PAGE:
Lucy’s youth spent within the Catholic Church informed much of this early appreciation of Romantic art, but as she drifted further from religion, Lucy found herself with an internal space to fill.
‘There’s this hole that’s left after that, where you’re like, Was that all fake? And so, there was this attempt to reconnect with the grand, or divine – not necessarily God – but something other than.’
Not everything was lost in this transition, though. Lucy’s familiarity with classical paintings – and the stories they sought to tell about their subjects – informs an analysis on the meaning of objects within our lives. Sitting in that small living room of Lucy’s house in Melbourne, the number of small bouquets in varying stages of life tell of her preference for holding onto things.
‘I’m obsessed with the domestic,’ says Lucy, and writes not just of her own version, but others. The album’s second song, ‘A Woman’s Worth’, is melancholic in its depiction of home-life in a decades old relationship, drawing on stories from Lucy’s extended family.
So, in the case of a glass jar and some olives, a deeply reductionist description of the cover of Left Open in a Room, what does that image mean?
‘For me, they’re a reflection. We are very drawn to objects, and there’s a hierarchy to it. A piece of plastic means something completely different to a diamond, for example. I love to paint a mixture of these opulent things – glass, candles, brass – and then mix them with elements of the natural world. I guess it’s a comment on our need to keep things, capture moments in time and always remember them.’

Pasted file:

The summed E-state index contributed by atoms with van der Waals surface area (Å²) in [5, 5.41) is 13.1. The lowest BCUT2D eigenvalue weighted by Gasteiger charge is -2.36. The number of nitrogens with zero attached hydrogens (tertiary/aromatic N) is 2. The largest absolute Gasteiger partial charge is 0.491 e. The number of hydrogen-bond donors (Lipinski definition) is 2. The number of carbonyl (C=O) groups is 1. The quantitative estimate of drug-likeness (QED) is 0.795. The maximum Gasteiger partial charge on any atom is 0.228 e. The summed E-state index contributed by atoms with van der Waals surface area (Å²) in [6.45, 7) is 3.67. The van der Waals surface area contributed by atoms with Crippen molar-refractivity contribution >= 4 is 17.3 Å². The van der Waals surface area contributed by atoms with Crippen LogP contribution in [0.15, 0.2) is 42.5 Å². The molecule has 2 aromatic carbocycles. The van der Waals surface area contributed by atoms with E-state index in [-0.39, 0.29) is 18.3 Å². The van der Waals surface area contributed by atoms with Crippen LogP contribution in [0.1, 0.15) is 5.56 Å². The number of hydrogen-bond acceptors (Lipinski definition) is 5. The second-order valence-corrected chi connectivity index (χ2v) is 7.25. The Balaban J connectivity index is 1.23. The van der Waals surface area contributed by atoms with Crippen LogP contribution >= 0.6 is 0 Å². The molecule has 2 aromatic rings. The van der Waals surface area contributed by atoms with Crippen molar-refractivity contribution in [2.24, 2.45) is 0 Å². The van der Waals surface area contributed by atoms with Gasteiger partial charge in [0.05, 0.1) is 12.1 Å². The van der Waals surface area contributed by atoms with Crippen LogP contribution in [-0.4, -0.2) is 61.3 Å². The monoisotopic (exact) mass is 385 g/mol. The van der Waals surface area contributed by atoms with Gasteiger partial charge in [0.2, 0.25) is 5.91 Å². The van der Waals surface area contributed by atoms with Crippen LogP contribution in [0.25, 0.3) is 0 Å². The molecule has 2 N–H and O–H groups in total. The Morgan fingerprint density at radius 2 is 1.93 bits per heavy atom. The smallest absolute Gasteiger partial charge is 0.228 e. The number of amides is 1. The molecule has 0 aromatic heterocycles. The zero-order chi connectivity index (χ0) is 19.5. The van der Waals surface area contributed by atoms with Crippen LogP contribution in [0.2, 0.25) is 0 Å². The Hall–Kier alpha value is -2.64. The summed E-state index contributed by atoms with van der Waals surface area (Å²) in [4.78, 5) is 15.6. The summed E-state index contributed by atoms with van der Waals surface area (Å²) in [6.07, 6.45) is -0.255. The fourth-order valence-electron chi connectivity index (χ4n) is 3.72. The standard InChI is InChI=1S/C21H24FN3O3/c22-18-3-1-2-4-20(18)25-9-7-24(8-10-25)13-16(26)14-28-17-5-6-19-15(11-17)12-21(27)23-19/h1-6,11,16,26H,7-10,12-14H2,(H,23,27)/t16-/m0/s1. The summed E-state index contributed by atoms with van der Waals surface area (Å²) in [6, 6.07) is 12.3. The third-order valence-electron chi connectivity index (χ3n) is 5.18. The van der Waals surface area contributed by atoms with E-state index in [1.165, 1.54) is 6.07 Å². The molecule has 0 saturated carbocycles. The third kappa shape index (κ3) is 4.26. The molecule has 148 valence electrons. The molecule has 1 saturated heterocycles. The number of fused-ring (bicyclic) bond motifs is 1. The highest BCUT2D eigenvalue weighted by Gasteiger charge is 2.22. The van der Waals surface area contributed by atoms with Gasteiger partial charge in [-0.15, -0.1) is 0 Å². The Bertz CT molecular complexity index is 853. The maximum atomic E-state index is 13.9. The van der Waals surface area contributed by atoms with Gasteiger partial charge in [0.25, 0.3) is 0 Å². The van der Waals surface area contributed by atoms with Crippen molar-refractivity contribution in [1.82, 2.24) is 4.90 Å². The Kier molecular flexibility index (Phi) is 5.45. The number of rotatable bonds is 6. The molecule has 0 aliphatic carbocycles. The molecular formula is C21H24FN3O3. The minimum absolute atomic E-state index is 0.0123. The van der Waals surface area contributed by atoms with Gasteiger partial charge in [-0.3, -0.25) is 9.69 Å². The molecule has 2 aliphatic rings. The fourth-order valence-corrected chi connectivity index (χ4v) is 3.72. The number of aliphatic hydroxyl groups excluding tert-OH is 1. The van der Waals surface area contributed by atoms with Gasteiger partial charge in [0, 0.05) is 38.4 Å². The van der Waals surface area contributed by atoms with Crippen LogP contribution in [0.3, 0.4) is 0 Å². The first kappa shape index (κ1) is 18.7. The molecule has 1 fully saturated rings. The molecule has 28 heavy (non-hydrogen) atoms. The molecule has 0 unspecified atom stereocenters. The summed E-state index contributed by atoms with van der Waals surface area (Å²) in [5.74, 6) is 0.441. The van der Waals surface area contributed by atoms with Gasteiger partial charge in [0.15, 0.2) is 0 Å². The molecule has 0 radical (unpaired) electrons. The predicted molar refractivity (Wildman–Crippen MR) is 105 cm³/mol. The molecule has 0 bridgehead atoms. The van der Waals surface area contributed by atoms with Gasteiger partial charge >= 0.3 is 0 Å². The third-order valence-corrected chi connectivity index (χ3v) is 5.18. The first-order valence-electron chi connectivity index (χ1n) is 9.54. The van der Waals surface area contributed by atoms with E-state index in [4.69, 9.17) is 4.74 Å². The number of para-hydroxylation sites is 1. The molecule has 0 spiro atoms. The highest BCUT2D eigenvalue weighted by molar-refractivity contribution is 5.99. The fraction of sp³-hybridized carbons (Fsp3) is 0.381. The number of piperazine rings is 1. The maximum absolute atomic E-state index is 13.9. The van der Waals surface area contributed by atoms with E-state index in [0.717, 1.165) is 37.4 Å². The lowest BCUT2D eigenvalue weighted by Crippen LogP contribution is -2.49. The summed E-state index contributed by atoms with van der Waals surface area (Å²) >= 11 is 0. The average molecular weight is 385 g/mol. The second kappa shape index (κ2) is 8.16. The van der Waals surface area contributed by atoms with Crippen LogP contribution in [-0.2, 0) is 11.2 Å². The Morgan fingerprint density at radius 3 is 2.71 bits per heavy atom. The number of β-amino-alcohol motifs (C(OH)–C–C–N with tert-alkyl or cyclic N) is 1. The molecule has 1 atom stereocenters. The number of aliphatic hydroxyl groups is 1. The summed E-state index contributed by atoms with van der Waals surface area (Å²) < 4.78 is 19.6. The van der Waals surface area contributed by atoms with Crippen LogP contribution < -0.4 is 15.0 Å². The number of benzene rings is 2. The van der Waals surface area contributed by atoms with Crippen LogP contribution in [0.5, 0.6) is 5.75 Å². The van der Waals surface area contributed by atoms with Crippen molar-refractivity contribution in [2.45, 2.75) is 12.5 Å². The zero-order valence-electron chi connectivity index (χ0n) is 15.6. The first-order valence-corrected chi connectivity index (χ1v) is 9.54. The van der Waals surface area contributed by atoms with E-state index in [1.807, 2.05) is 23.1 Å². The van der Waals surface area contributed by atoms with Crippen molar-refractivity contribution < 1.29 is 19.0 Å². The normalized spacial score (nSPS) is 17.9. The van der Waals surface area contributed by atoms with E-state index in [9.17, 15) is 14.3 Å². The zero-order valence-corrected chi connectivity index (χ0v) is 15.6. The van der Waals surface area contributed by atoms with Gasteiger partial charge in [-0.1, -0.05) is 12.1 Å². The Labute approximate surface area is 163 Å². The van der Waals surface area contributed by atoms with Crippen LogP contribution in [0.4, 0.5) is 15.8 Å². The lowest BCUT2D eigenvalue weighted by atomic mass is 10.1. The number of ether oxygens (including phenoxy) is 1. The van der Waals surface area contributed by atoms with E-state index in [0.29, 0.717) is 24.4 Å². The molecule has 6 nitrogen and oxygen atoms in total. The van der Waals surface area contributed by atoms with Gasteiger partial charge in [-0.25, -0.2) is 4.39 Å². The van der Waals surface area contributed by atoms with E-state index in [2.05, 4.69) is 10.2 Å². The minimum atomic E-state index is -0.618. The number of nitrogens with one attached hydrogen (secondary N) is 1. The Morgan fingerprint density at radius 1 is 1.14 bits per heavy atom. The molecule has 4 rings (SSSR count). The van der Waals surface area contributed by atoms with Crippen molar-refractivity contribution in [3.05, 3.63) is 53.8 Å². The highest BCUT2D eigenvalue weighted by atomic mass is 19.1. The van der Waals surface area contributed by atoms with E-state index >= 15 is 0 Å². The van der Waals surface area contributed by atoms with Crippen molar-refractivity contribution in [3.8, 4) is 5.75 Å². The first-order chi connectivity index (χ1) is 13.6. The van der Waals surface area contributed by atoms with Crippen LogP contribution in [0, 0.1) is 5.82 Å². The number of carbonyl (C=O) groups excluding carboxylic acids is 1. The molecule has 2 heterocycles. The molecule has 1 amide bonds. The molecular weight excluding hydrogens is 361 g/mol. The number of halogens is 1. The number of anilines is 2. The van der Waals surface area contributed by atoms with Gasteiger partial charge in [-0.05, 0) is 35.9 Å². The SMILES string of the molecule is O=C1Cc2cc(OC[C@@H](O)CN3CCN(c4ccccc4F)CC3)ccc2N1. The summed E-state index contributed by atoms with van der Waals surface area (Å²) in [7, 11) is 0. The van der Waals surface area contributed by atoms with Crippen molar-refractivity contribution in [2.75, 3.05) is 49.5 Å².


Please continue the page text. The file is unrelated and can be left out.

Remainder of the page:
It’s there in the music, too; ‘Sometimes Do’ is a meditation on intrusive persistent memory, neither welcome nor unwelcome, and the way it shapes our futures.
‘If I left music behind, I think I would just be haunted by it. A lot of the last three years have been shaping what I want music to be; and it’s so detached now, from what it used to be,’ she says.
Part of that detachment came through Lucy’s reckoning with ideas of success. The anxieties of constantly rising to meet a new standard of exceptionalism or struggling to attain an arguably impossible goal had her reflecting on what place music ought to hold in her life.
She references a social media post by radio broadcaster Tim Shiel, wherein he discusses the fraught relationship between his success and mental health. It read: ‘The “music biz” is still, in some ways, a factory for disappointment and heartbreak…’
Lucy herself commented in response to the post, thanking and praising Tim for his honesty. Now, back in her living room, Lucy expands on why Tim’s thoughts resonated.
‘You don’t even realise, but you’re setting yourself up for disappointment. Even if you’ve got a great album, you can easily be obsolete by the time the next one comes out, just because of how the world is. You’re always striving for the next.’
To me, at least, it seems like Lucy Roleff has found something. The knitting of her art and her music – there’s a powerful, almost unspoken connection that they share, and an ability to inform one another that creates not just sound or image, but space. Someplace to enter and to leave, to find things within that are purely Lucy’s, yet also easily shared.